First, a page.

From the outside, the family and their business is the envy of all. Karl is the most senior partner and runs every meeting. I have sat in on the meetings Karl chairs. They are a model of efficiency and decorum as he proposes his ideas calmly to the other owners. Other than some perfunctory questions from the them, his ideas carry and another meeting closes. It was impressive and I couldn't figure why the family farm was struggling to move their company forward. Then it hit me. There is no healthy conflict!
That's right. Conflict is vital for any relationship, whether business or personal, to last. Unfortunately, conflict is often considered taboo for many reasons; cultural, personality types, or out of respect.
The other extreme is that conflict occurs only when someone on the team has reached the point of "I just can't take it anymore", and blows a gasket, leaving everyone, including employees, slack-jawed. Tempers flair, words are said and everyone goes away figuratively bruised.
Healthy Conflict is….Healthy!
It is crucial to draw a clear distinction between productive conflict and destructive fighting mired in personal turf wars. The unhealthy conflict damages relationships, hurts feelings, and actually squashes future healthy conflict.
Healthy teams can engage in healthy conflict to get to the best possible solution in the shortest time. Conflict is efficient. Avoiding conflict actually takes more time, as the same issues and topics arise again and again with no resolution.
What happens when teams don’t engage in healthy conflict? Unseen dangerous tension begins to build and unchecked conflict pops up. Instead of dealing with problems, they procrastinate and the problem becomes even larger until it can take on a life of its own. Team members began to withdraw from the conflict and resort to back-channel personal attacks which are often far nastier and harmful than any heated disagreement. Ultimately trust is fully degraded and the team becomes stuck in a vicious cycle of avoiding important but controversial topics. The same issues are never resolved and continue to plague the farm.
Steps in Overcoming Fear of Conflict
- Trust is first. Team members must trust each other and believe that whatever is done, it is for the best of the company or family.
- Openly acknowledge that healthy conflict is productive and many teams seek to avoid it. Talk with your leadership team about conflict and get their perceptions of healthy conflict.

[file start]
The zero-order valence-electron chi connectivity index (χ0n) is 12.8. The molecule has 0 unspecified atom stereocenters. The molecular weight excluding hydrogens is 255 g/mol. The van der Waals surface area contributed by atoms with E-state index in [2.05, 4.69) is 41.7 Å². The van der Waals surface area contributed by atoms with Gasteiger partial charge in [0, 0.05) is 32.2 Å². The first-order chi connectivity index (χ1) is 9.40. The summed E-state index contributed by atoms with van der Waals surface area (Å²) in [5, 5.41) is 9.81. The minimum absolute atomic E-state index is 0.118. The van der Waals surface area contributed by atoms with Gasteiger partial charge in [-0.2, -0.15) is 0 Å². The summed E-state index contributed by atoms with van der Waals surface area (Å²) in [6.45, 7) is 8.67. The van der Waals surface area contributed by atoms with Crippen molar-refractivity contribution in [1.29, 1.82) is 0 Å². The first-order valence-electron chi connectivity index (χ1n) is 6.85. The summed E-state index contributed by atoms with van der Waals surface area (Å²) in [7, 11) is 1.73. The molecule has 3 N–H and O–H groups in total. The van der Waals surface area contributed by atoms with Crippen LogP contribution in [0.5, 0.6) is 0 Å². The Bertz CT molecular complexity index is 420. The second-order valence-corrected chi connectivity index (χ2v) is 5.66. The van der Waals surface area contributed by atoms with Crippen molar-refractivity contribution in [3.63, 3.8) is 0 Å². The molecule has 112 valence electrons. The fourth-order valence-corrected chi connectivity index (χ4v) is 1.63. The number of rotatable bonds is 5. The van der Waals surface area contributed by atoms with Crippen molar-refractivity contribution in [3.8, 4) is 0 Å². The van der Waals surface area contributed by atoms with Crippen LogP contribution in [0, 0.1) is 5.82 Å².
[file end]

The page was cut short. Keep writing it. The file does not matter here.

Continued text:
- If the healthy conflict is absent, someone should assume the role of the conflict This trusted person extracts the buried disagreements and brings them to the surface. They must have the courage, maturity, and confidence to call out sensitive issues and encourage the team members to work through them together.
- Encourage each other during debate to not retreat from healthy and cordial conflict. This gives each other the courage to keep going when the going gets tough.
- Everyone has a preferred mode of communication and they also have a preferred mode of dealing with conflict. My favorite assessment is the Thomas-Kilmann (TKI) which is a great way to break the ice in a facilitated leadership meeting.
- Senior leadership shows restraint and doesn't try to solve conflict but encourages team members to work it out together.
- The wisdom to avoid unnecessary conflict. Not every idea or thought is worthy of impassioned
The earlier a team learns to engage in healthy conflict the better. I observed a very successful family farm where the founder, also the father, mediated all the disagreements between his sons. They were never given the opportunity to air differences, flesh out new ideas, or engage in healthy debate on the merits of the business direction. The debate would continue to a certain point and then Dad would step in and decree the solution. There was an uneasy truce until Dad the mediator suddenly died, leaving the family and the business in turmoil. Ultimately the farm was able to overcome this setback, but valuable time and resources were spent, as well as a lot of unnecessary stress and damaged family relationships.
Wouldn’t it have been better if the problem hadn’t been allowed to reach that point?
Next in the series: How to work on commitment with the farm team